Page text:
A managed switch allows you to control the individual ports of your switch. Features of course vary with manufacturers and models, but even the most basic will have the ability to turn the port on or off and control its link speed and duplex settings. That control is for security; it prevents someone just walking in and connecting to your lan through an unused port.
Beyond that, you might be able to specify a particular MAC address that is allowed to connect. That prevents someone from replacing machines with their own. You might be able to set login authentication, also. You may be able to designate certain ports as "high priority"; for example the ports your servers are on. Setting bandwidth limits, monitoring port traffic and of course logging are also features.
VLANS (Virtual LANS) are a popular option. This allows you to set a broadcast domain on certain ports, so that broadcast traffic isn't passed on to the other ports. This can also isolate machines from each other for security purposes.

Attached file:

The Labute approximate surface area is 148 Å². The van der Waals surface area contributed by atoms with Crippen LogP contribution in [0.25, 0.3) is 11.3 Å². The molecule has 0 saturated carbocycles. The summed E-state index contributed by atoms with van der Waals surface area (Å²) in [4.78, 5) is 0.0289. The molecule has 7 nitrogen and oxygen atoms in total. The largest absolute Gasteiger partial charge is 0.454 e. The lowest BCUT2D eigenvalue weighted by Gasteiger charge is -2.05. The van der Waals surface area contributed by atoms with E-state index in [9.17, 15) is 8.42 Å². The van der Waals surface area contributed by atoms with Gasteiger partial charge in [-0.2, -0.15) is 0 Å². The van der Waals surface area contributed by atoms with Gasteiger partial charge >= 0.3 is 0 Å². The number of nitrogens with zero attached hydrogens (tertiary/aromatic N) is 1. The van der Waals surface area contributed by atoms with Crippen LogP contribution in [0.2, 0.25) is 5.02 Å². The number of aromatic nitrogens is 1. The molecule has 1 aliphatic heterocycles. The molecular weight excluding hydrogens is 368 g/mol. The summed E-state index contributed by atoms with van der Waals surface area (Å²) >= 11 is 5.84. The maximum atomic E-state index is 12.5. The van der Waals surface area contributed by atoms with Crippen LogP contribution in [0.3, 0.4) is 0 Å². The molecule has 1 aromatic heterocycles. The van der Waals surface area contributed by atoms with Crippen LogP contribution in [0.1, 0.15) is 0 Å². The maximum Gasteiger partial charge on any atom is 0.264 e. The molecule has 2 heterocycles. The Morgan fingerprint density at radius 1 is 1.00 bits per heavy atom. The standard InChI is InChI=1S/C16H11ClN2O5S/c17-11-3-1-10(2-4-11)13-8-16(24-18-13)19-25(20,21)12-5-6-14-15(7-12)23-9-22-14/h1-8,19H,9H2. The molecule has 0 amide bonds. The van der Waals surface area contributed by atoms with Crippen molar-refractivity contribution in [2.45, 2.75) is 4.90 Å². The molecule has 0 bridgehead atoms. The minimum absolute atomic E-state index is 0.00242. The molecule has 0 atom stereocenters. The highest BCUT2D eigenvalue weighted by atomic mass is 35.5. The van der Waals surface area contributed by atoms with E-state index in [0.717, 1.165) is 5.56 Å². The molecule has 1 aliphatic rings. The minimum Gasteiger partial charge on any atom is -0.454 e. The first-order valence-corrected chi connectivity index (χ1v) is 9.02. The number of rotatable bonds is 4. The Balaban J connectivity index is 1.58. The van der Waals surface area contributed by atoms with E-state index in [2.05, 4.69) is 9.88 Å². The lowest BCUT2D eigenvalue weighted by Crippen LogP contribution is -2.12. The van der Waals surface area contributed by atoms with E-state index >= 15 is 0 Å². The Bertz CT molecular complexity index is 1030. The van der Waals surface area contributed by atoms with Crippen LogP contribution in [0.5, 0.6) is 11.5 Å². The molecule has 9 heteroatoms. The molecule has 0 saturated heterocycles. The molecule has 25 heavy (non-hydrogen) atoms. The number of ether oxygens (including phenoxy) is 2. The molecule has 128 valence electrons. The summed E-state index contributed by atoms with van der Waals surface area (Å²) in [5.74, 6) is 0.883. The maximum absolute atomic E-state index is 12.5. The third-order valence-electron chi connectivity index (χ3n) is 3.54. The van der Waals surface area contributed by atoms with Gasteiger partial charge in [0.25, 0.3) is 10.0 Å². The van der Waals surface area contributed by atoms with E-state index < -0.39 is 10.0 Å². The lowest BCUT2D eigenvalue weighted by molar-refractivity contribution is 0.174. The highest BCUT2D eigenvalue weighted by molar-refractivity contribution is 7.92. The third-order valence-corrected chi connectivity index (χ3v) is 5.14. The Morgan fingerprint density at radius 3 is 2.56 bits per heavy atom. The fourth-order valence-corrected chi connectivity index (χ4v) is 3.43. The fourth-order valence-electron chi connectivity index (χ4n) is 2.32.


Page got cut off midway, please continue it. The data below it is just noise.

Link aggregation ties together multiple ports, allowing two switches to be connected more than once for higher throughput between them. The switch may support Spanning Tree, which lets you have multiple paths for redundancy without having to worry about looping.
These switches may also have snmp agents that will report status to snmp monitors. Nowadays they usually have a web interface for configuration in addition to the traditional command line method. Older models might require access through a serial console, but more recent devices will have the web interface.
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More Articles by Tony Lawrence © 2012-07-17 Tony Lawrence
Simplicity is a great virtue but it requires hard work to achieve it and education to appreciate it. And to make matters worse: complexity sells better. ((Edsger W. Dijkstra)